Hundreds of student athletes and coaches gathered Monday in Warren Hall at the Earl Warren Showgrounds for a panel discussion and luncheon to celebrate National Girls and Women in Sports Day.
The panel featured Justine Bosio, head coach of softball at City College, Serela Kay, head coach of women’s water polo at UCSB and Kirsten Moore, head coach of women’s basketball at Westmont.
“While more women are playing college sports than ever before, only 40% of the NCAA [women’s] teams have a female head coach,” said Alison Bernal, co-chair of the event.
After the announcement of the athletes of the week, Moore, Bosio and Kay took the stage for the discussion moderated by KSBL Radio host Catherine Remak.
Remak began the panel by asking each coach about how their teams, all of which are currently in season, reacted to the news of the recent death of Kobe Bryant.
“I think it’s really emphasized the power that sport has,” said Moore, adding that Bryant’s death has been a lot harder for her than she thought it would be.
The conversation shifted to each coach individually, as Remak asked them how they came to play their sport.
Bosio, who has been the head coach of softball at City College for three seasons, grew up playing sports in Santa Barbara.
“I’ve been playing out on those [Dos Pueblos] fields my entire life,” said Bosio.
Bosio played four years at DP before getting a scholarship to Colorado State University-Pueblo as a pitcher. After she graduated, she moved back to Santa Barbara and began coaching at City College.
One of the main topics of conversation during the panel was all that hard work that goes into being a college athlete.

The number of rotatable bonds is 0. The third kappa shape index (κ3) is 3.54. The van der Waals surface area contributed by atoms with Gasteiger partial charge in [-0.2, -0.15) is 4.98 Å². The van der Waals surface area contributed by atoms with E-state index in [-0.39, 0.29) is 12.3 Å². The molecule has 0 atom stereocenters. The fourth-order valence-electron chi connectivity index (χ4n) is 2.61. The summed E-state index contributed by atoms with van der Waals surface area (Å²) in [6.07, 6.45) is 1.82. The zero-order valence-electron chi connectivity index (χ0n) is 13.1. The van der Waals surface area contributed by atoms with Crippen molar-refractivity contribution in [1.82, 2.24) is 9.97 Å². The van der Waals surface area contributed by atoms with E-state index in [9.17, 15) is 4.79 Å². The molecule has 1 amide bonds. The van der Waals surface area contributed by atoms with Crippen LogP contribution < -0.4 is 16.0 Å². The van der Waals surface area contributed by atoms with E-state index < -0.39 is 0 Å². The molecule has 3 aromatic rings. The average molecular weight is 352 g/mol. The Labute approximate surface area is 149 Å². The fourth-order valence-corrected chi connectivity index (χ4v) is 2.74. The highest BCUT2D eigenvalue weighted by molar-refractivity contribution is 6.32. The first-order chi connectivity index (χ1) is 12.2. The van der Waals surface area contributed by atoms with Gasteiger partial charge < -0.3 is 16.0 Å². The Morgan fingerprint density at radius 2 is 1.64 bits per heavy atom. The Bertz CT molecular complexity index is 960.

“People talk about what you have to do to be a college athlete, not so much what you have to give up,” Bosio said.
Coach Kay, who has been the water polo coach at UCSB for six years, talked about how it wasn’t until later in her career that she realized that she was smaller than many of her teammates.
“I thought I was six feet tall, so bring it,” Kay said of the confidence that playing gave her.
Kay played collegiate water polo at the University of California Los Angeles before joining the coaching staff at Princeton. In 2002 she heard the head coaching job at UCSB had opened up, and that the woman they hired had a master’s degree.
Knowing this, Kay went out and got three master’s degrees of her own from the United States Sports Academy, the University of California Berkeley and the University of Maryland before finally taking the job at UCSB.
She recently led the Gauchos to a 9-8 upset over UCLA, whom they hadn’t beaten in 25 years.
Coach Moore played her college ball at the University of Oregon after being recruited by the basketball coach, who took notice of her due to her ability to learn how to shoot left-handed after she broke her right wrist.
The main topic of discussion during the panel was the lack of female coaches in collegiate and professional organizations. Coach Moore said that we are finally seeing more and more women being hired in actual coaching positions than ever before, but the number is still low. She highlighted Katie Sowers, who was the first female and openly gay person to coach in the Super Bowl. Sowers was hired by 49ers head coach Kyle Shanahan as an offensive assistant coach.
Women are becoming more and more valued in professional organizations, but only 40 percent of female sports teams are coached by women in the NCAA.
“I can remember sitting and recruiting and I’m the only female,” said Coach Kay.
“I think it comes down to women supporting women,” added Coach Bosio.
The panel ended with each coach offering their advice for the high school athletes in the room.
Coach Moore quoted legendary UCLA basketball coach when she said that “the little things that make the big things happen.”
Coach Bosio, who is hoping to get the 0-4 Vaqueros to a conference title this season, encouraged students to “go and find a place that you are going to be happy at.”
“Have 20 seconds of courage, sometimes that’s all it takes,” said Coach Kay.